San Francisco celebrates Indigenous Peoples Day as a formal holiday for the first time


Lindsey Moore

Crowds gathered at the Yerba Buena Gardens in San Francisco for the first official Indigenous People’s Day celebration on Monday October 8, 2018. (Lindsey Moore/Golden Gate Xpress)

As the stigma around Columbus Day has changed over the course of some years, people have been quick to highlight the atrocious acts of Christopher Columbus, which includes rape, genocide and torture, leading many to protest the holiday under his name.

“Christopher Columbus was a rapist and a murderer. I feel like in America, they teach you when you were young, ‘he discovered America, this is important history,’ but in reality, it’s all lies,” said Amalia Lamar, an undeclared major at SF State.

Oct. 8, 2018, marked the first formal Indigenous Peoples Day in the city of San Francisco. San Francisco’s Board of Supervisors discontinued the Columbus Day holiday on Jan. 23 of this year in a 10-1 vote favoring the removal of Columbus Day and changing it to Indigenous Peoples Day.

In addition to removing Columbus Day, the Columbus statue in front of City Hall was removed after a vote by the San Francisco Arts Commission in March earlier this year.

“It’s about time,” announced Mayor London Breed at the Indigenous Peoples Day event at Yerba Buena Gardens in San Francisco.

Different native tribes and supporters of the new holiday gathered at the event, where there was singing, dancing, poetry readings and native goods for sale.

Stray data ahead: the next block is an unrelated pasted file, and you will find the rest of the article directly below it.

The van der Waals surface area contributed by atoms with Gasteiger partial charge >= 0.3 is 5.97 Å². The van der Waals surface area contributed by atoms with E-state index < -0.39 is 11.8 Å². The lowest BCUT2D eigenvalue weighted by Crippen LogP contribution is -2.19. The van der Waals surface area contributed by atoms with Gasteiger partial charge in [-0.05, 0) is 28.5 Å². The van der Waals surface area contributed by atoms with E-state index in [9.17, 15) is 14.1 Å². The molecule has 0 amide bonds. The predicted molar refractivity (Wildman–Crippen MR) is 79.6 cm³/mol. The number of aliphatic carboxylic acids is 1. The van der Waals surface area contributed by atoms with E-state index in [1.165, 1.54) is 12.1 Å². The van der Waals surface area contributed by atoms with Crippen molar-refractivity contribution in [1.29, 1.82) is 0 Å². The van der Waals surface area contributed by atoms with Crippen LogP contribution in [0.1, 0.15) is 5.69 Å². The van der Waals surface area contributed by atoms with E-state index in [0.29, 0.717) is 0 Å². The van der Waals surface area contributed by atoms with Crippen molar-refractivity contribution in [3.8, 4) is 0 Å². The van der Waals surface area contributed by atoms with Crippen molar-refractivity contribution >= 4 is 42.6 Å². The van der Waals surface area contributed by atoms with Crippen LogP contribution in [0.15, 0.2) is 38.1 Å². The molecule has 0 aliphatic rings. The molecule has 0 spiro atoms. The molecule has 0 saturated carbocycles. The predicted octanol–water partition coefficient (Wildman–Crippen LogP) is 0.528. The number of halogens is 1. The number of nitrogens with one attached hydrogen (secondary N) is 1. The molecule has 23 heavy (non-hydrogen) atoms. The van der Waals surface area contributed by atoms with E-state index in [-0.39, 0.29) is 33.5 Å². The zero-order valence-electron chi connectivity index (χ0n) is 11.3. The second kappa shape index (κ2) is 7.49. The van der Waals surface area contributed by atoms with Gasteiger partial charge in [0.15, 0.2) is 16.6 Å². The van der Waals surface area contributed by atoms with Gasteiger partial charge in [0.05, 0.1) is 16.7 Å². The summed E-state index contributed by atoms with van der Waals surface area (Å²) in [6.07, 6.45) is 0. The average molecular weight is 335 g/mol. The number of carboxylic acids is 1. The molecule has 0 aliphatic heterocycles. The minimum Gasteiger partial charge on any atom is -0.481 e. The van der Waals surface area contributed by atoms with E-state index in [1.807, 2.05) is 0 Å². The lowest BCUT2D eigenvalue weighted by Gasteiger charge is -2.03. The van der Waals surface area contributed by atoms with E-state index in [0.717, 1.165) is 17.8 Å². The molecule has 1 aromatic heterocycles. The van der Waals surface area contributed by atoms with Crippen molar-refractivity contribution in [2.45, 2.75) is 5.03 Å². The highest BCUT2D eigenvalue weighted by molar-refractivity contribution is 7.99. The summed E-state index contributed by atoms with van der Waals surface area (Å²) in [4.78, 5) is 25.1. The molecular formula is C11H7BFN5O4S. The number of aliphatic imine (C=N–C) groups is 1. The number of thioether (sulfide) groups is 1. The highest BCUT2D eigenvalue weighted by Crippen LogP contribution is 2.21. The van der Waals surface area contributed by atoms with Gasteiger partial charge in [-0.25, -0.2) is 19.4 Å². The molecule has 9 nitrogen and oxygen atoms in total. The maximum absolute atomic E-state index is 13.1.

The vote to change Columbus Day to Indigenous Peoples Day was an effort by District 10 supervisor Malia Cohen, who attended the event.

“I was a little surprised by how much push and pull we went through to declare today Indigenous Peoples Day,” Cohen said.

The vote is seen to be overdue by many, with San Francisco being a historically and legislatively progressive city. Seventy-six other counties and cities have adopted official recognition of Indigenous Peoples Day instead of Columbus Day. Berkeley, a close neighbor to San Francisco, was the first city in the U.S. to recognize Indigenous Peoples Day in 1992. There have been efforts in San Francisco since the 1970s to get rid of Columbus Day.

Andrea Carmen, International Indian Treaty Council executive director, wished to convey that although the city is officially recognizing the holiday, indigenous groups have been celebrating Indigenous Peoples Day for decades.

Indigenous Peoples Day has been observed by inhabitants of San Francisco and beyond, especially on Alcatraz Island. The annual Indigenous Peoples Day and Thanksgiving sunrise ceremonies have taken place for years on Alcatraz Island.

“We have been commemorating here on Alcatraz Island where it all started since 1979, the day of Indigenous Peoples, to counter the myth and the lies and history that are presented by the commemoration and dedication of a national holiday to a colonial pirate that brought genocide to this continent,” Carmen said.

With the first Indigenous Peoples Day in San Francisco wrapped up, it’s important to recognize the truth of American history as told by the descendants of America’s real ancestors.

“It’s important to acknowledge the people that actually were here and pay our respects to that rather than a guy who thought he was the first one to discover America,” Lamar said.